In this interview, Tim Harford, author of The Undercover Economist and senior columnist at the Financial Times, explains why Vote Leave’s bogus £350m NHS claim was so effective, why it’s so difficult to predict stock prices and why early researchers often get too much credit.

How was Brexit affected by misleading statistics?

I think the debate was derailed by endless discussion of the lie on the bus – the demonstrably untrue assertion that the UK sent £350m a week to the EU. Andrew Lilico, one of the small number of economists campaigning for Leave, told me during the campaign that he would have preferred to use a smaller number. When we discussed it after the vote, though, he reflected that the larger number had been politically effective, simply because the Remain campaign had devoted so much energy to rebutting it.

It’s something to reflect on for anyone interested in the practice of fact-checking: simply rebutting untrue claims may be unhelpful or even counter-productive. We need to be thoughtful in the way we do it.

Do you believe that enough statistical research can turn hypotheses into facts? Or will there always be doubt?

There will always be doubt but we need to bear in mind that doubt has been systematically used as a weapon against expertise. Arguably this started with the cigarette companies, who employed Darrell Huff – author of the famous How To Lie With Statistics – to chip away at the idea that the epidemiologists knew what they were doing. Then we saw the same thing with climate change, and now populist politicians.

More research is always needed, the world is always complicated, and experts often get things wrong – but we need to be careful not to let healthy scepticism turn into corrosive cynicism.

In your opinion, what can and can’t be predicted? E.g., Do you think it is possible to predict the weather? Or the consequences of Brexit? Or Apple’s stock price a month from now?

These are very different projects. The weather is a complex system, but with more data and more powerful computers you can have a go at forecasting a few days out, with some demonstrable success. (It helps that weather forecasters get a lot of quick feedback.)

Brexit is simply complicated: we’re predicting the impact of an as-yet-unknown political agreement on any already-complex economy. I think we can make some reasonable conditional forecasts – the economic equivalent of “if you eat a lot of doughnuts you will probably put on weight” but that’s about it. And if someone eats doughnuts despite our advice, there’s always room for them to deny that the doughnuts are making any difference.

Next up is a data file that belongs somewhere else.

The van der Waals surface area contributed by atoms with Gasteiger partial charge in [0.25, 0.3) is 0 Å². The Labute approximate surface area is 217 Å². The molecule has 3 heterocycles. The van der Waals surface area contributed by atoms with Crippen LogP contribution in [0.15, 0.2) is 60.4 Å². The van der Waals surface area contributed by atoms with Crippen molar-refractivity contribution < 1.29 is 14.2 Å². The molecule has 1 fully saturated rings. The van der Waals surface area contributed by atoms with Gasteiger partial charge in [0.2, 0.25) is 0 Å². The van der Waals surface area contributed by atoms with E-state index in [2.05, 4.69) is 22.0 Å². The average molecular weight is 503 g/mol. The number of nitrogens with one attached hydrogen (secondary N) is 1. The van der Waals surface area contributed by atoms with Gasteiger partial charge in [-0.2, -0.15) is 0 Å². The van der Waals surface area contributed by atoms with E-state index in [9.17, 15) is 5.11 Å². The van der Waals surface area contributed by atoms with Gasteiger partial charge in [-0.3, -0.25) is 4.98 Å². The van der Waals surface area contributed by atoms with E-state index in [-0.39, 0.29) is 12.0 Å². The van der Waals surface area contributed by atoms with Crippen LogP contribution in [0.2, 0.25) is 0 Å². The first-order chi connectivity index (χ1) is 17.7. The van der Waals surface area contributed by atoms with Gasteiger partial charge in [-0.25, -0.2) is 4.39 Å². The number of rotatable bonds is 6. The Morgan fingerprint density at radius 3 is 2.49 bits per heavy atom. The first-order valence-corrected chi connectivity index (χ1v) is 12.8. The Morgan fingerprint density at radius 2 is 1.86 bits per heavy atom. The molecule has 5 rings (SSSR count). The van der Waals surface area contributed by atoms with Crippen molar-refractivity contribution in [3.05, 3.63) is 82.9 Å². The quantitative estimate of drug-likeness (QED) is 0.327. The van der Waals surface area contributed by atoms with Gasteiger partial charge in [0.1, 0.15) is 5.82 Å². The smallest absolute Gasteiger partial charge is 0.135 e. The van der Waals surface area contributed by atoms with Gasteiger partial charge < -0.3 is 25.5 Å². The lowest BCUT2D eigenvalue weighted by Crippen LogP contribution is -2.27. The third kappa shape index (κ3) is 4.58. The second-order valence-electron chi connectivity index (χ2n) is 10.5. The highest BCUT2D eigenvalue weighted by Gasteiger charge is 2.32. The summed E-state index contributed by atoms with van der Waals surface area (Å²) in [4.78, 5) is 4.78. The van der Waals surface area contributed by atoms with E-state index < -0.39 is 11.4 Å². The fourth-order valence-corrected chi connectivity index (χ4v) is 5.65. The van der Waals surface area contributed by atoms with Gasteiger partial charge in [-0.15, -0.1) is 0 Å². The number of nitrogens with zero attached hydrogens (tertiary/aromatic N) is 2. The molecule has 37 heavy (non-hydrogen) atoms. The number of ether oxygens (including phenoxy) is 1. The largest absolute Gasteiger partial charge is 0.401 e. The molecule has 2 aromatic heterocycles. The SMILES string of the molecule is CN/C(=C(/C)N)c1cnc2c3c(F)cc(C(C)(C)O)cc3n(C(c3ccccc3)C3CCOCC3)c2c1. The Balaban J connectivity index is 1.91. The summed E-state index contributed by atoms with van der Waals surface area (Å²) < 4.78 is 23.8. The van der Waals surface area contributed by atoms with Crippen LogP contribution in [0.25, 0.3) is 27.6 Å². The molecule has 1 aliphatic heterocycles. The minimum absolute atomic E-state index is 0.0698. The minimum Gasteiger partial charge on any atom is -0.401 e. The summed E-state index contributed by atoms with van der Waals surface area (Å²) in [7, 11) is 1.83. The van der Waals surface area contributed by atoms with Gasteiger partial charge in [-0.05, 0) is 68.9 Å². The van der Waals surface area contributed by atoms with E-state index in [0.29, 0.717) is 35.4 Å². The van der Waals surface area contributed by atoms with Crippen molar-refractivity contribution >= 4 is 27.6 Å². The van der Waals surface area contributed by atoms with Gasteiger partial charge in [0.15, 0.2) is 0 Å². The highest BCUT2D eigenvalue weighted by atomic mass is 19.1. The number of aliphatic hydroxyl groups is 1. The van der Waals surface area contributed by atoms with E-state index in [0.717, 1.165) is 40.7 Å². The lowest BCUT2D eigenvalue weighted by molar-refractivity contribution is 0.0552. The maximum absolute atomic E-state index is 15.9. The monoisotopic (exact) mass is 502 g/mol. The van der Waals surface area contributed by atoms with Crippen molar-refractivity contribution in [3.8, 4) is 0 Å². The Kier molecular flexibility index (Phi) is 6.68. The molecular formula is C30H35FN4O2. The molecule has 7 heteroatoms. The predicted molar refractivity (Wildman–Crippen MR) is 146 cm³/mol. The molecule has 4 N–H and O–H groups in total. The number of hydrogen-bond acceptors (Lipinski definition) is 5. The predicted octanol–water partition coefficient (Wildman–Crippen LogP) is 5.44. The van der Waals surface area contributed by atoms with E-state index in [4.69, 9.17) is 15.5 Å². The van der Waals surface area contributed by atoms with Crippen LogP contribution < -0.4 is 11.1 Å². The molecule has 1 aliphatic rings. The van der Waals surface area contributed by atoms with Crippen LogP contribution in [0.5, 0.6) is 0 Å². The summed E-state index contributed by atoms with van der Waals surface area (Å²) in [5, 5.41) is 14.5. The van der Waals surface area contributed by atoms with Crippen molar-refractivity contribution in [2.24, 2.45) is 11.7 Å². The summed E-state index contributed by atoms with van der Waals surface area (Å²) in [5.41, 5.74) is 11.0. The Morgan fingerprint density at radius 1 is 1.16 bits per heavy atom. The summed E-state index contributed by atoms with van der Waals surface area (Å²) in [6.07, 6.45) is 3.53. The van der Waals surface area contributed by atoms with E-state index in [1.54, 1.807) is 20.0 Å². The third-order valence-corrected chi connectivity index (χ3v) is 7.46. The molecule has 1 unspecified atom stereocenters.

As for Apple’s stock price, a stock price is a prediction of the discounted value of future cash flows. So you’re asking for a prediction of a prediction; that’s intrinsically very hard, because the prediction influences itself. Storms don’t come because we predict storms, but shares can soar or fall because we think they will.

What are some pitfalls that statisticians should be aware of when doing research?

One difficult balancing act is to reflect the history of a claim.

On one hand, we sometimes give the early researchers too much credit. There’s a lot of social psychology at the moment based on fairly small samples with noisy measures that is proving hard to replicate, yet remains quite sticky. We seem reluctant to dismiss a small, noisy study on the basis of a larger, later study, unless the evidence is overwhelming. If the small noisy study had come later, we’d ignore it.

And physicists have found that errors in estimating physical constants – such as the charge on an electron – tend to persist. A more accurate experiment comes along, but people are reluctant to completely dismiss the earlier work.

On the other hand, if there’s a huge body of work out there and some crazy new study grabs all the headlines, the simple heuristic should be that if it’s astonishing, it’s probably wrong. This is not an easy balance to strike but we need to try.

Do you think statistics should be taught differently to how it is today?

I think we should think more about the way statistics are communicated. This is an old argument – Florence Nightingale and William Farr debated how her famous Coxcomb diagrams should be presented. Farr said that “statistics should be the dryest of all reading”; Nightingale believed that statistics needed to be presented with impact if they were to make a positive difference. She was right – but of course statistics can be presented with misleading impact, too.

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